Sunday, July 15, 2007

Coping In Bureaucracies as a Special Education Teacher

Despite the current trend toward school-based decision making, many schools remain bureaucratic organizations where teachers have little control over major decisions in their environments and frequently work in isolation (Skrtic, 1991). Further, with increasing demands to be accountable, teachers' work is becoming more intense, leaving many teachers feeling emotionally exhausted (Hargreaves, 1994). Thus, in school bureaucracies, teachers may become stressed by role overload and lack of autonomy.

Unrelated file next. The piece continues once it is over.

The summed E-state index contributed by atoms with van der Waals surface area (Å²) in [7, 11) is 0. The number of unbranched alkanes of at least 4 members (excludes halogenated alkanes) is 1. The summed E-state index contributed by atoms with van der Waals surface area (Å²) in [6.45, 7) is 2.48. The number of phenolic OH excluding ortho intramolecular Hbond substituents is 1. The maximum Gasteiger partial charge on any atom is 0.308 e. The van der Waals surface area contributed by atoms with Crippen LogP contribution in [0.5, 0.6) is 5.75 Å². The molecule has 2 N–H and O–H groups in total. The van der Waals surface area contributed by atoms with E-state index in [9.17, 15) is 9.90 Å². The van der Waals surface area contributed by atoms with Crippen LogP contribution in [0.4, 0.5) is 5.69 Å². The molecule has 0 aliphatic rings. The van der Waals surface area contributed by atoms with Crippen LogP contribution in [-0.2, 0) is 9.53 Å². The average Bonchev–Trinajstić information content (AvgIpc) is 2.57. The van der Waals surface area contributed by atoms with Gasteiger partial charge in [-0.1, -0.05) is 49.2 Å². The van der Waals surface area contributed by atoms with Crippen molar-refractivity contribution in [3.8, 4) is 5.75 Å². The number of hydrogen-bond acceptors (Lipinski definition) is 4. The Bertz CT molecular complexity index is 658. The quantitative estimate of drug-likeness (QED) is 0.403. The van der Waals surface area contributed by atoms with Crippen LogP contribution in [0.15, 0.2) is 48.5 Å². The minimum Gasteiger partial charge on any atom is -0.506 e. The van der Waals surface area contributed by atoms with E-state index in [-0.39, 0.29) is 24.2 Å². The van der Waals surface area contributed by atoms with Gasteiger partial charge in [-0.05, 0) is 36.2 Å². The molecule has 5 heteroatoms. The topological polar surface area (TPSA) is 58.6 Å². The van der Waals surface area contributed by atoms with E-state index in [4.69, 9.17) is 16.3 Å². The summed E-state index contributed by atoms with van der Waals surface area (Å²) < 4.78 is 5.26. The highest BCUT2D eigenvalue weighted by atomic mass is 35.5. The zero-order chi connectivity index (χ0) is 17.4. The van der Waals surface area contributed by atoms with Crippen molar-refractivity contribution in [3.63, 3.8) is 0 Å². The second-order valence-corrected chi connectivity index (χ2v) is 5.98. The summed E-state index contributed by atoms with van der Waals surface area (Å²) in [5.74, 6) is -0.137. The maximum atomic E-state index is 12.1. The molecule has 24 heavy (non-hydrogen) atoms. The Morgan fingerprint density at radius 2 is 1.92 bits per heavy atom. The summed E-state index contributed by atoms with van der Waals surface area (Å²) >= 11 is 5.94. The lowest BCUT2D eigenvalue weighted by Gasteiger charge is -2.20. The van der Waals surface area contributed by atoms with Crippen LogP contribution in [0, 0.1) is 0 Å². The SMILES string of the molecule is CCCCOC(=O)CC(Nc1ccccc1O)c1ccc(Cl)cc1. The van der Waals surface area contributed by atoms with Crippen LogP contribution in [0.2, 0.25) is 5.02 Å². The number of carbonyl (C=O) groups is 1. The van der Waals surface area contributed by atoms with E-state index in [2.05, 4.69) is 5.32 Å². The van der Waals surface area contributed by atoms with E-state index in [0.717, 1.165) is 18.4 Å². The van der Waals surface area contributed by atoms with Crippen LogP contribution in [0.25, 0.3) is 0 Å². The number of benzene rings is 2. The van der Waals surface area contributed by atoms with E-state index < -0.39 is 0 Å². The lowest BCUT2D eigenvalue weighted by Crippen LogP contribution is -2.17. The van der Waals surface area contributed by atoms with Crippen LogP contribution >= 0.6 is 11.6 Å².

Additionally, since the focus of teachers' efforts is to help students, many teachers enter special education because of their desire to help children and youth. While the desire to help others can lead to strong student-teacher relationships and can provide teachers with commitment to education, this same desire can also make it difficult for teachers to leave their work at the schoolhouse door. In fact, professionals who are empathic, sympathetic, dedicated, idealistic, and people-oriented are vulnerable to experiencing excessive stress (Cherniss, 1980; Pines, Aronson & Kafry, 1981), particularly when they face the multitude of problems that students with disabilities present. Although special education teachers have many reasons to feel stressed, they can more effectively deal with stress by using specific strategies. As such, the following suggestions are provided to help teachers manage their stress levels.

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